Farming gamble that fuels food scarcity
SEE ALSO :Spices can energise Kenya’s exportsMartin is convinced that both the national and county governments have abandoned him and many other small-holder farmers to the whims of avaricious cartels. When we meet him at his farm in Misemwa village, he is watching on as two young men plough his field in readiness for planting. He had paid Sh800 for two draft oxen and the plough. The men would charge him Sh20 for every furrow made. By the time they are done, we count 80 furrows. He tells us he has bought seeds and fertiliser, and was only waiting for the rains to start then he would plant. The seeds cost Sh3,100 while fertiliser leaves him Sh7,800 poorer. After a few months, the germinating crops would need weeding. He would pay Sh30 for every line worked on, leaving a hole of Sh2,400 in his bank account. In total, the old man would spend about Sh12,600 on his one-acre farm. After nine months, and with luck, he would harvest about 20 bags of maize. That would be around November, just when the festive season is beckoning. “Around this time, just after we have harvested, some people go around buying the newly harvested maize from farmers at Sh40 for a gorogoro,” says Martin. Fun-filled And because the farmers are desperate to have a fun-filled Christmas, they dispose of their maize at throw-away prices. For Martin, selling a two-kilogramme tin at Sh40 would mean getting Sh1,800 for a 90 kilogramme bag of maize. In total, he would pocket about Sh36,000, which would mean a net annual income of Sh23,400 if he deducted the Sh12,600 expense. This works out to a monthly income of Sh1,950 - far below the official minimum wage of Sh12,000 per month.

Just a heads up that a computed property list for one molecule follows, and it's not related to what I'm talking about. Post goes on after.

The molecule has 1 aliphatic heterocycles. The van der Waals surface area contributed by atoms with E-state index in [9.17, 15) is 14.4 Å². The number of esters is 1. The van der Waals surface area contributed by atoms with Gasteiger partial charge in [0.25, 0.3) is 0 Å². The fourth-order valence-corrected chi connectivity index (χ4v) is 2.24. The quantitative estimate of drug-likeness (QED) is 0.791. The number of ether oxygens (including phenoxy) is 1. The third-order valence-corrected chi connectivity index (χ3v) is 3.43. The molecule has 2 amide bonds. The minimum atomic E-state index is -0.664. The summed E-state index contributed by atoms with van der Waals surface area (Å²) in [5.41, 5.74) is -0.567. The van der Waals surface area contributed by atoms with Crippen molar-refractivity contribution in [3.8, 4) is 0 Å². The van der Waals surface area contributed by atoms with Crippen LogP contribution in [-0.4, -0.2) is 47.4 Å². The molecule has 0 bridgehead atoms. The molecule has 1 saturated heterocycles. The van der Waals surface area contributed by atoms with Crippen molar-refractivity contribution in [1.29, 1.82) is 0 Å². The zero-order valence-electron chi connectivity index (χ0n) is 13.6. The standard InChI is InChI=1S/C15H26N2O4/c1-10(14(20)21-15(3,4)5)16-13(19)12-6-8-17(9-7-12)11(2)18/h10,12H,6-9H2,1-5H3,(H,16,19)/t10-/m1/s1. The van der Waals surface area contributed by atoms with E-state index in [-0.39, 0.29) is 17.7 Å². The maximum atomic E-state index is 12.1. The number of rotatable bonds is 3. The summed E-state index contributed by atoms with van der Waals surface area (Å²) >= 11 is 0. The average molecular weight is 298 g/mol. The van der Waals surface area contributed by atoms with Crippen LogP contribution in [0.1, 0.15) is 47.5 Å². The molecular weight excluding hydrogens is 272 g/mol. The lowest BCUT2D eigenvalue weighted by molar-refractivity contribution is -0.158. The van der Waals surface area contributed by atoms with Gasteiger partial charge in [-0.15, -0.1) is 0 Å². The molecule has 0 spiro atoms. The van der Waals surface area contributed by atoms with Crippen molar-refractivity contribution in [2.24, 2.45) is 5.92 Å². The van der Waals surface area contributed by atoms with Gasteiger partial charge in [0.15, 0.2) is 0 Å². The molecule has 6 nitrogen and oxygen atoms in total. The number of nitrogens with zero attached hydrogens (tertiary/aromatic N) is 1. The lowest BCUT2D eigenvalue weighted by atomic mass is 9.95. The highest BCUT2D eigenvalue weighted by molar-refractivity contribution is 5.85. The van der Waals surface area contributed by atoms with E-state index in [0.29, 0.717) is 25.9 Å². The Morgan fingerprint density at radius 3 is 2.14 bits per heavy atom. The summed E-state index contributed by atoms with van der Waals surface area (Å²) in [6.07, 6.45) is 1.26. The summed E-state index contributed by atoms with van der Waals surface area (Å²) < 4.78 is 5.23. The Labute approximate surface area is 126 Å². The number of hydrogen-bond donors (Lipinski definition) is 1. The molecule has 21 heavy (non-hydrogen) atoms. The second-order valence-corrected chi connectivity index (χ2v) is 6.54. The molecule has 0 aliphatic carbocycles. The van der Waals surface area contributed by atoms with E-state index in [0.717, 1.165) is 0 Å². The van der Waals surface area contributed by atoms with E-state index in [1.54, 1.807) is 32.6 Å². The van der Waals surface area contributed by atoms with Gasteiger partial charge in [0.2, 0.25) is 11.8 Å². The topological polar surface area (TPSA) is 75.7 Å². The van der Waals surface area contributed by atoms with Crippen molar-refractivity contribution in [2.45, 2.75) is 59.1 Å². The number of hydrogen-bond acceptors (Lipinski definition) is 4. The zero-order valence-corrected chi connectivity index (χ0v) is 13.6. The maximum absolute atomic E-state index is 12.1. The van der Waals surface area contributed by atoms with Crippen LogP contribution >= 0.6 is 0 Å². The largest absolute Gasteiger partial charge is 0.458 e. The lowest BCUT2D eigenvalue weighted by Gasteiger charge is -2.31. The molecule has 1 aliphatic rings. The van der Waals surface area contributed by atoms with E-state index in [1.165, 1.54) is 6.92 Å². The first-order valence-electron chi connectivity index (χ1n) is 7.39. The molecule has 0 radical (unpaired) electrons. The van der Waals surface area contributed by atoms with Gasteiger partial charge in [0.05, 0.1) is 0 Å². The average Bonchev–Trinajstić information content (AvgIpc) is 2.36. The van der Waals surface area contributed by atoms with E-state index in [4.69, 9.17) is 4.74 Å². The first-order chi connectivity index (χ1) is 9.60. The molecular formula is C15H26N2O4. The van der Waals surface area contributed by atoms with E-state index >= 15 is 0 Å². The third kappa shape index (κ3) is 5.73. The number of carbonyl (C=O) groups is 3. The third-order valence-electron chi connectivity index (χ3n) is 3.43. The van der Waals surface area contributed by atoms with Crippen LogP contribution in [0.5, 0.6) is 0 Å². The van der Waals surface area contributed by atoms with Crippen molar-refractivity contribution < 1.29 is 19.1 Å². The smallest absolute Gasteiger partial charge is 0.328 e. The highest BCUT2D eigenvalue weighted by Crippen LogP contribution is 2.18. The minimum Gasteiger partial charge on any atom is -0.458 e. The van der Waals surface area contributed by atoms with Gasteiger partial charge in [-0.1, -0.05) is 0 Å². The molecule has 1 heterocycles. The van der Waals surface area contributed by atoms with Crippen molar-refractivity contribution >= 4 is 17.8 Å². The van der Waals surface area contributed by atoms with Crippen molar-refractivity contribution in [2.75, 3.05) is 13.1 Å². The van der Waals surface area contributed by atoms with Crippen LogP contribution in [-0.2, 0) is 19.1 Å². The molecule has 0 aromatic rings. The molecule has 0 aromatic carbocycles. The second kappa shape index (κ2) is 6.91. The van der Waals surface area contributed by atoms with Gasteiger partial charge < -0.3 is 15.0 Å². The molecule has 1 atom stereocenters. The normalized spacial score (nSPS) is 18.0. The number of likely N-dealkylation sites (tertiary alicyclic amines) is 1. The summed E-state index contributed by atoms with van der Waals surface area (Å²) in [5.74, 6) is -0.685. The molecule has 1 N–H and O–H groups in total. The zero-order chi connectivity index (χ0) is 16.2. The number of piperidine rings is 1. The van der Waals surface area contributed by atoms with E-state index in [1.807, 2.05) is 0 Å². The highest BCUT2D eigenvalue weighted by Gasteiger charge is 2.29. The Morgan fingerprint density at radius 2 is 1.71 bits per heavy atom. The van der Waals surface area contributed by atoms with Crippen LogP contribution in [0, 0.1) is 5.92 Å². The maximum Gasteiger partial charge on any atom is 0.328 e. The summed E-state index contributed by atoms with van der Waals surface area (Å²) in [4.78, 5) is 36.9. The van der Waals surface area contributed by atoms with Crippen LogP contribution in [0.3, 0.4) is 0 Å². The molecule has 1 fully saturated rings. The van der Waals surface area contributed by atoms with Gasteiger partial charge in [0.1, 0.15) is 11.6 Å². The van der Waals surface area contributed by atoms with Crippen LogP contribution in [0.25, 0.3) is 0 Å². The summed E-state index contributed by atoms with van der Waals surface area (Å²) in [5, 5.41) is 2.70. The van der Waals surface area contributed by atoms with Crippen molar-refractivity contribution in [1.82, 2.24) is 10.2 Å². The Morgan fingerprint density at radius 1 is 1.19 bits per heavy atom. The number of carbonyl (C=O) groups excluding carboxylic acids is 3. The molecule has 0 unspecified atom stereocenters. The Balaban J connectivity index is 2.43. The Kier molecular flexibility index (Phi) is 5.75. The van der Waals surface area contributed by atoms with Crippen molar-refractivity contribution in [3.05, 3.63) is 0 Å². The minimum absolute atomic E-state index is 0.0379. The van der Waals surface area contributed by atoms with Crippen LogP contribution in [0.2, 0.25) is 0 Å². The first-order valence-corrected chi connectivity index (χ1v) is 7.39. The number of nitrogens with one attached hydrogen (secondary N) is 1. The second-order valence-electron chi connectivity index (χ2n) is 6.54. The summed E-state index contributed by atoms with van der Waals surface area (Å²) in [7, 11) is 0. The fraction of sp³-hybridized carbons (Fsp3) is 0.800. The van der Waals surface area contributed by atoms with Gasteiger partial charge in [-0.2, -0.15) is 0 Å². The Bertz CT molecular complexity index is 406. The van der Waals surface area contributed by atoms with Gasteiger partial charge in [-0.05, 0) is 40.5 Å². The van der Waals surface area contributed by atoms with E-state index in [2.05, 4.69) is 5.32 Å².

SEE ALSO :How to make poultry Kenya's new cash cowA government’s subsidy programme that would have seen poor farmers receive fertiliser and seeds at a cheaper price, instead favours commercial farmers with deep pockets. Moreover, the farmer needs a rubber-stamped letter from his area chief to take to the cereals board for certification. The board will then create for him an account number. “To avoid all that trouble, I buy seeds and fertiliser from a private wholesaler in town at Sh3,100 while at the NCPB it costs Sh1,900,” says Martin. Martin also remembers with nostalgia co-operatives that helped them against exploitation by the middle-men. Co-operatives with their financial muscles would have, with relative ease, taken their crops to such areas as Lokichar where they would have fetched better prices. They, too, are gone. Today, there are reports that neither the government nor Martin has maize, a grain used to make Kenya’s staple food ugali. The government has already set in place the process to import white-maize duty-free from Mexico even as inputs used to produce maize and wheat flour are zero-rated in what the government believes will bring down the cost of a two-kilogramme packet of unga to Sh115. However, when we drive up to Lessos, a few steps from the derelict silos we find men busy offloading maize from trucks into these silos. There is a queue of trucks waiting. The same thing is repeated along the entire breadth of Lessos. The silos belong to brokers and most of the maize is acquired at a cheaper price from farmers such as Martin.
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